Once my patent is granted, what happens then? Utility patents have a term of 20 years from the original filing date regardless of when they grant (subject to minor time adjustments). The U.S. Patent Office charges periodic maintenance fees ranging from several hundred to several thousand dollars to keep a patent in force. These fees are due around the 4th, 8th and 12th year anniversary of the grant. Design patents have a term of 14 years from the date of grant and no maintenance fees. Should I be concerned about my concept infringing other people’s patents? This is a difficult question to answer. In highly competitive industries where large investments in product development are made, such as pharmaceuticals or certain medical devices, infringement or “freedom-to-operate” studies by the patent attorney may be appropriate prior to engaging in commercial activities or major research and development. These infringement studies can be very expensive and time consuming. In most cases, the basic patentability (prior art) search discussed above will reveal relatively close patents that may still be in force. A quick reading of the claims in these closely related prior art patents is always a good idea, since the client is now on notice of these patents. And if infringement by the client’s activities of any patent is suspected, it may be appropriate to obtain a non-infringement opinion from a patent attorney and/or undertake appropriate design-around steps to avoid a potential charge of willful infringement of another party’s patent. Knowing or willful infringement of another’s patent can subject the infringer to significant punitive (treble) damages and a judgment of attorney’s fees in any patent litigation. Does my patent give me an exclusive right to practice my invention? No, this is a common misconception. As stated in the introduction above, the patent system affords inventors the right to exclude others from making, using or selling their patented subject matter. This leads to the basic, and often misunderstood, proposition that a patentee can prevent others from practicing their patent’s claims, but the patentee may itself be prevented from practicing its own patented invention by another patentee’s broader, prior patent that is still in force. This is why many large companies engage in cross-licenses with major competitors so that each company will not infringe the other’s competing patents on similar technology. Who owns the patent? By default a patent is owned by its inventors, who must be completely and accurately named on the filed document, and must swear that they are true inventors. Naming of proper inventors is critical and the identification of inventors is a legal determination which (when in doubt) should be accomplished with the help of a patent attorney. Failure to name the proper inventors may result in an invalid patent and other sanctions. Note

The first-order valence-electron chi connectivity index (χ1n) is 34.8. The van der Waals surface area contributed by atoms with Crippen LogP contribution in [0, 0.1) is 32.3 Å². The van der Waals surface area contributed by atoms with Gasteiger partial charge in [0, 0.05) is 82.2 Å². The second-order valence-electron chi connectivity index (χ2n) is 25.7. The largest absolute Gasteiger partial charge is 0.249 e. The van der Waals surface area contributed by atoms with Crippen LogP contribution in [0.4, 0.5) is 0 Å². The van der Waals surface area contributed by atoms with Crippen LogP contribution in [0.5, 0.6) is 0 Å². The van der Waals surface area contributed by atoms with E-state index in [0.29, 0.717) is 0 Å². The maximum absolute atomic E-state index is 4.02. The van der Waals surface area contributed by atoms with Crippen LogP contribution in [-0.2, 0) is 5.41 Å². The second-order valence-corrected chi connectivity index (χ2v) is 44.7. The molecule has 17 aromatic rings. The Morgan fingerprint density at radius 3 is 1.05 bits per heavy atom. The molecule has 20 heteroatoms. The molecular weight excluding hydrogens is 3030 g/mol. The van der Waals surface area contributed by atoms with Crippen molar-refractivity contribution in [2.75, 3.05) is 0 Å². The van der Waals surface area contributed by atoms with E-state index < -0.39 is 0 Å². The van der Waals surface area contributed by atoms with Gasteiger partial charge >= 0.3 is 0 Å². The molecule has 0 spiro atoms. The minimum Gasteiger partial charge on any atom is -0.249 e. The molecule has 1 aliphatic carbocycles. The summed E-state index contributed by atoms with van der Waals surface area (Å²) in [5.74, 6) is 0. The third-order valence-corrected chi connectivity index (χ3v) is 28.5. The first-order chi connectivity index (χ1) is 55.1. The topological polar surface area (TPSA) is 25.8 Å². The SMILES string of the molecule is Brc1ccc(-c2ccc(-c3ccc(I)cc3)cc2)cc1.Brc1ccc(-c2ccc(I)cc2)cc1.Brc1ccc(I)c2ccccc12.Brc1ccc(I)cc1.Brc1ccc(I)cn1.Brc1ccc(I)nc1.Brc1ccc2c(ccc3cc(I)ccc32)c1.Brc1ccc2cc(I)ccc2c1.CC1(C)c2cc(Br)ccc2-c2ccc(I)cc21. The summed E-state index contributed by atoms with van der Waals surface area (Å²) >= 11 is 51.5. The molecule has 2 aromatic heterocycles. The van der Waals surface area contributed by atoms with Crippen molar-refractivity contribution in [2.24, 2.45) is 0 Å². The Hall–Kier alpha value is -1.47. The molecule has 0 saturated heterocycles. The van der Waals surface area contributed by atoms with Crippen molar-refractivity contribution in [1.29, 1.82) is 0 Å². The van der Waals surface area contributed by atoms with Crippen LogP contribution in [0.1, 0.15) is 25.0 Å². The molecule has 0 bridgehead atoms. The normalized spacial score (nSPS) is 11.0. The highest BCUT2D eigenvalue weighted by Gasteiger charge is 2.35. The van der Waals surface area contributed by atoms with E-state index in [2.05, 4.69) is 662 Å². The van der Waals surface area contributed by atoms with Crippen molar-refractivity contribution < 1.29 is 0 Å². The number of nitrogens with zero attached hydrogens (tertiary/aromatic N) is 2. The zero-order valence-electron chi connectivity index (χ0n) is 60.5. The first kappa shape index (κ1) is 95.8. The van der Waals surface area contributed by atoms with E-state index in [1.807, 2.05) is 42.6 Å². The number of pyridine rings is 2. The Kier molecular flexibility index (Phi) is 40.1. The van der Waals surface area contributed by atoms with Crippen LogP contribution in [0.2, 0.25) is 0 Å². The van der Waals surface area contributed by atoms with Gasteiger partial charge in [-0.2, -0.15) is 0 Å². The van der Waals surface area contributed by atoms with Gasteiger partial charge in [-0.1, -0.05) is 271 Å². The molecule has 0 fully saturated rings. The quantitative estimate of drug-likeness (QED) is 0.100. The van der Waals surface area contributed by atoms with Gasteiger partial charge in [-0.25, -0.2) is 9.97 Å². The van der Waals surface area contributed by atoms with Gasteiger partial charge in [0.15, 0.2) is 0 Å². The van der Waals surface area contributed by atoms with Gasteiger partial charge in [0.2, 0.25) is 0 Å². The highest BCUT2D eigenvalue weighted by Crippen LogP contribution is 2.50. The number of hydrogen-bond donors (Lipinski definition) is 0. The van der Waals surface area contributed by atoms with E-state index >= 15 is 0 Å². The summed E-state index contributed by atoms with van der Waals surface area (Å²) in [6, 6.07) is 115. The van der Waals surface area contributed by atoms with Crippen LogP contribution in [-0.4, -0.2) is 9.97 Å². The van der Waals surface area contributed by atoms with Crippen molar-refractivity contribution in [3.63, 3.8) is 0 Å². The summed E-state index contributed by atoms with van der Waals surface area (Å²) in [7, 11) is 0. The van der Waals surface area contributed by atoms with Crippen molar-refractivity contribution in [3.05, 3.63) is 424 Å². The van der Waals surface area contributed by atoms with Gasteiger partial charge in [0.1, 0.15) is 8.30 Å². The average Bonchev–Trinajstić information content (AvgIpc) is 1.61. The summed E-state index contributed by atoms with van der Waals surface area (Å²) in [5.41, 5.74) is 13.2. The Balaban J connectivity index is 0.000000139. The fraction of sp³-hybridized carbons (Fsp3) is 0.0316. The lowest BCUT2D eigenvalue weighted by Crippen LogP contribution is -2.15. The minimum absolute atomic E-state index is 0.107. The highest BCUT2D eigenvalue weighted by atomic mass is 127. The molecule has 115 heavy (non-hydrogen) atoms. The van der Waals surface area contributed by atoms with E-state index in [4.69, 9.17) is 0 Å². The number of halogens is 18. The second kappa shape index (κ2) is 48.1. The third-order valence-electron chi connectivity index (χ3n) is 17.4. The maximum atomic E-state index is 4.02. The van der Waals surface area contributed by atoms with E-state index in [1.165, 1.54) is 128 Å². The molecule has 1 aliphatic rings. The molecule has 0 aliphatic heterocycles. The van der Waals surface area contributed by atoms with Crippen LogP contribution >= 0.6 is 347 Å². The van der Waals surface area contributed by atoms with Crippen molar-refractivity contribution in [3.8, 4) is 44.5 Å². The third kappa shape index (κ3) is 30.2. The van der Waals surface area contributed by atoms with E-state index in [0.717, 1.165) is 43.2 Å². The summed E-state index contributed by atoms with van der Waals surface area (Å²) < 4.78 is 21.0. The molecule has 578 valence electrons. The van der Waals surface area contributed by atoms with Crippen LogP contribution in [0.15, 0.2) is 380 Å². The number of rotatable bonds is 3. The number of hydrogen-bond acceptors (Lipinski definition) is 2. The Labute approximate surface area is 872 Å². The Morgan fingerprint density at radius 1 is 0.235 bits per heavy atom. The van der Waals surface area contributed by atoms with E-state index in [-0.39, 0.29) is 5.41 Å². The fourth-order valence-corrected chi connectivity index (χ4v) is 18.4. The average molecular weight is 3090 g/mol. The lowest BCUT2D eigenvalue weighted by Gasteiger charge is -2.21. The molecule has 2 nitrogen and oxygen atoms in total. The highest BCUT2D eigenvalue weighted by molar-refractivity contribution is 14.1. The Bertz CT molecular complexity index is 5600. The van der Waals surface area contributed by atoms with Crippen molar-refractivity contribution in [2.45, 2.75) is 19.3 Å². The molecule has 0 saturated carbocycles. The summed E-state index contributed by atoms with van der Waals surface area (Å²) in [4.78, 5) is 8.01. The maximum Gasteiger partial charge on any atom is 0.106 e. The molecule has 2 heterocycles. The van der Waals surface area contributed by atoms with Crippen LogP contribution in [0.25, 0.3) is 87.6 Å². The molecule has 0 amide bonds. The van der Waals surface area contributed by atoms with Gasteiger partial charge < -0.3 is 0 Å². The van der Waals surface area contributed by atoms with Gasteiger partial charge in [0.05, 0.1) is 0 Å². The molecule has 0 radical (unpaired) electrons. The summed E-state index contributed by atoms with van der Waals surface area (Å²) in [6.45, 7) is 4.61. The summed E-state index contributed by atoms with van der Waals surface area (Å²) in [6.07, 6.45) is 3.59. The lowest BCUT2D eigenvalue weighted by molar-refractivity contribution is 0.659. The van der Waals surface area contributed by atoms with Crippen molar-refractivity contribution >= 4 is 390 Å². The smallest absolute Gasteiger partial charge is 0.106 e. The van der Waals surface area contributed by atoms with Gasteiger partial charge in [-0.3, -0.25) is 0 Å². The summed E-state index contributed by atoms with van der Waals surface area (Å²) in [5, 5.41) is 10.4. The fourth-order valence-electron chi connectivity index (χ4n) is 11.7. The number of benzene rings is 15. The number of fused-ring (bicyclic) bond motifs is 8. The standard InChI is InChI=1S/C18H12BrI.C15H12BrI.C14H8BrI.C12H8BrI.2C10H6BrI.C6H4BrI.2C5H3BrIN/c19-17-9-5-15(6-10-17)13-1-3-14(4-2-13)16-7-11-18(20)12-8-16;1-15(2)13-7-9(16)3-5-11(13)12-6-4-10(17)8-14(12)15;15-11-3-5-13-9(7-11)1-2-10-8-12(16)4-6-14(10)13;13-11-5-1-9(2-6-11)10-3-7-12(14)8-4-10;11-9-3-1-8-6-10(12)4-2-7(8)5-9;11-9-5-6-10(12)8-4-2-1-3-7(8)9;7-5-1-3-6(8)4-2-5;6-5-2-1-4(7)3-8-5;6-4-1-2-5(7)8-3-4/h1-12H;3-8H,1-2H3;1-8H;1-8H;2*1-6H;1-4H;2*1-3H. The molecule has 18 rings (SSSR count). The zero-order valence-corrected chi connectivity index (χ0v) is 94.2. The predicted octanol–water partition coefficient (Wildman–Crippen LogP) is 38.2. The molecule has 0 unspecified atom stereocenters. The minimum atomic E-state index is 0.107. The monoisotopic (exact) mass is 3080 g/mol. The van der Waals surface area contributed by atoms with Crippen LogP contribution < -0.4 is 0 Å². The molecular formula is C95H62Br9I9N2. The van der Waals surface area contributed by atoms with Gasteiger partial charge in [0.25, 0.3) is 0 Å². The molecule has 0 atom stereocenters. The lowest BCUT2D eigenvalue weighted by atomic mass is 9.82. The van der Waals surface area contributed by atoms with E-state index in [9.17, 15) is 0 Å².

that it does not matter whether inventors are from differing business entities (in the case of a joint development, for example), proper inventors must be named. By default, each inventor owns the entire patent, and it can be difficult to make deals with potential licensees or other parties on the patent where all inventors are not acting in concert. Companies and other business entities typically require their employees and agents who are inventors to assign rights in the invention. An assignment of rights in the patent to the entity is typically prepared when the application is filed and signed by all named inventors. This document is perfected by recording it in the Assignment Branch of the U.S. Patent Office. In the rare case, where an underlying employee relationship and/or agreement exists, and an inventor refuses to sign the application and/or the assignment, appropriate petitions can be entered to permit the patent application to proceed Why not just call my concept a trade secret and not bother with a patent? A trade secret must be, and remain, a secret to be afforded protection. It is unusual today that a process or device will remain secret for long due to advanced reverse engineering techniques. In addition, if the secret is improperly divulged, remedies against the bad actor are generally limited, and the damage cannot be undone--as the information is now public. In some cases a trade secret may be appropriate where a concept is difficult to protect by patent, is available to only a few trusted individuals and not readily subject to reverse engineering. An example may be a software process that is used for internal operations only, or a closely guarded production process. Otherwise, a patent should be the preferred vehicle for maximizing the value of a development and the underlying business entity that owns it. Where a problem may arise is when the client wishes to maintain secrecy in some part of an otherwise patented concept. If the secret part is necessary to support the operation of the patent claims or reveals the best mode that the inventor knows for carrying out the claimed invention, then that secret MUST be disclosed in the patent application as full disclosure. This full disclosure is part of the deal the inventor makes with the government in return for his or her 20-year monopoly on the invention. By the way, what does “obvious” mean? It takes me a couple of years to get a new attorney to fully understand this term. Worse yet, the Supreme Court has just rewritten the definition a bit. The short answer is that if a person of ordinary skill in the art of the invention (e.g. a regular working engineer, technician, software developer) were to look at all the art currently available to him or her, would they have a motivation to combine bits and pieces of that art to create the same invention as in the patent claim. If so, then the patent claim is not patentable— rather it’s obvious. This is one of the biggest legal battlegrounds both during the prosecution of a pending patent before the Patent Office and in litigation over a granted patent.